Different mutations in a gene called ANO5 cause type 2L LGMD (LGMD2L) and type 3 Miyoshi myopathy
An MDA-supported, multinational team of researchers from Canada and Europe has identified specific mutations in the anoctamin 5 (ANO5) gene on chromosome 11 that can cause type 2L limb-girdle muscular dystrophy (LGMD2L) and type 3 Miyoshi myopathy.
The results are intriguing, as they describe one of a limited number of cases in which mutations in the same gene can cause more than one muscle disorder. Mutations in the ANO5 gene can cause limb-girdle muscular dystrophy (LGMD), which is characterized as proximal, affecting muscles near to the center of the body (the "limb girdles"); or Miyoshi myopathy, which is characterized as a distal muscle disease, affecting muscles far from the center of the body.
The findings could help scientists' understanding of the biology of both types of muscle disease.
MDA supported Bernard Brais at the University of Montreal for this work.
About the new findings
The new findings, published online Jan. 21, 2010, in the American Journal of Human Genetics, identify two ANO5 mutations that cause LGMD2L, two that cause type 3 Miyoshi myopathy, and one that can cause either disease.
The study team concluded that it's likely the ANO5 protein, made from the ANO5 gene, functions as a so-called calcium-activated chloride channel. The newly identified mutations may result in malfunctions in this channel, leading to a disruption of the repair process in muscle-fiber membranes.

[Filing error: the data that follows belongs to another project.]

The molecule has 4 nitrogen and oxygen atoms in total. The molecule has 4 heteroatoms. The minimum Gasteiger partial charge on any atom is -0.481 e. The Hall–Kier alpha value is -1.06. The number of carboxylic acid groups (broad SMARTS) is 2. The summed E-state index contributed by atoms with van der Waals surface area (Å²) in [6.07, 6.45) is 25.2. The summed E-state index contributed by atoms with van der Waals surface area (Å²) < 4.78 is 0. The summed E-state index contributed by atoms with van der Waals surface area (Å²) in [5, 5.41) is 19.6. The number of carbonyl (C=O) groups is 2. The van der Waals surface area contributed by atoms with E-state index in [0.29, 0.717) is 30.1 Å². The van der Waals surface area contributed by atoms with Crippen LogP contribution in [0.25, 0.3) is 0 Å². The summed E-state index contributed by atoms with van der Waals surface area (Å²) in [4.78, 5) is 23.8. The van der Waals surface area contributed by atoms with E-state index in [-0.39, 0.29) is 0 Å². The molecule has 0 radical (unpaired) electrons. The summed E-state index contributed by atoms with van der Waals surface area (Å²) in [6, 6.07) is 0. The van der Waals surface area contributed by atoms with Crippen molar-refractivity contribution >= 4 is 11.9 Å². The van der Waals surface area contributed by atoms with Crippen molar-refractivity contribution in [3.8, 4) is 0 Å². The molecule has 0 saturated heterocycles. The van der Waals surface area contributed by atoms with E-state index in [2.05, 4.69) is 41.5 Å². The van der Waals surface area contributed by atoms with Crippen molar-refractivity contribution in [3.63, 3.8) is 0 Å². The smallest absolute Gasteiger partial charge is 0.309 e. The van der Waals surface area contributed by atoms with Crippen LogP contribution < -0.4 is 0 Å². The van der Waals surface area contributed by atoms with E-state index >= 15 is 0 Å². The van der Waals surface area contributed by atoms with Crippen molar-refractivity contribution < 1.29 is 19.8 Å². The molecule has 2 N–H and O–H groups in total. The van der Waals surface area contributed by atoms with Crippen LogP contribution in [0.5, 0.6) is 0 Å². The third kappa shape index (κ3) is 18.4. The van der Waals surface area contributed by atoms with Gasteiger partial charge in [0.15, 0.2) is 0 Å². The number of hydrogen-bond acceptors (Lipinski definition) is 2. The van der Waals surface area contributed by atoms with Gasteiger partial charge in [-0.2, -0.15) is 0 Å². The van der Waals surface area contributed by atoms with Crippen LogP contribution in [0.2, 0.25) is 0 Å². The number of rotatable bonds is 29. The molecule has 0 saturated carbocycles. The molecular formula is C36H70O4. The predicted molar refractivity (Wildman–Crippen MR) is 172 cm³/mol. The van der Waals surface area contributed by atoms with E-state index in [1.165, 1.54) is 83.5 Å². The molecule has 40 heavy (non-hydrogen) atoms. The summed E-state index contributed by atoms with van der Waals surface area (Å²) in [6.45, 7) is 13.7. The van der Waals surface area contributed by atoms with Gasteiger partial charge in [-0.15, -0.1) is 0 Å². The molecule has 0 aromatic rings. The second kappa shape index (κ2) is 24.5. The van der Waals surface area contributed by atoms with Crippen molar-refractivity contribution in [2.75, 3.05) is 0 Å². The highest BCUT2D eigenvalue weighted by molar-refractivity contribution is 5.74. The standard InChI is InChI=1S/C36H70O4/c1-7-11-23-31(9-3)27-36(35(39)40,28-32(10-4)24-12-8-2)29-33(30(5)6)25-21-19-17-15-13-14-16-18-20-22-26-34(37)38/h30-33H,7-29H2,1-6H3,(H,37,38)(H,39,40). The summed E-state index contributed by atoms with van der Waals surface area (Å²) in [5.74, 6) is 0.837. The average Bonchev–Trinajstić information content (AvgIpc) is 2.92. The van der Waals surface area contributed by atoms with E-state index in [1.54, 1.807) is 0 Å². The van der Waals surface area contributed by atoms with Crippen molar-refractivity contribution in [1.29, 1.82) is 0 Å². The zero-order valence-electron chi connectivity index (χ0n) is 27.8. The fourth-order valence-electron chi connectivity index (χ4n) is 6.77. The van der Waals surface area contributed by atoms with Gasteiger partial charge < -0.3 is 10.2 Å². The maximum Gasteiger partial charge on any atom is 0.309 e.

Although it comes as something of a surprise that defects to the same gene may be responsible for both proximal and distal myopathies, Brais noted, the same type of "clinical conundrum" also was found with mutations in a gene called dysferlin.
In the same way that defects in ANO5 result in LGMD2L and type 3 Miyoshi myopathy, defects in the dysferlin gene, also involved in cell repair, lead to both type 1 Miyoshi myopathy and type 2B LGMD.
Meaning for patients
The findings may have near-term implications for diagnosistic confirmation in LGMD2L and Miyoshi myopathy.
Although there is no immediate potential for treatment from the new findings, further characterization of ANO5 may result in a broader base of knowledge that could prove helpful in the study of LGMD, Miyoshi myopathy and possibly other muscle diseases.
"Clearly the study of ANO5 deficiency will lead to a better understanding of how muscle responds to injury," Brais said.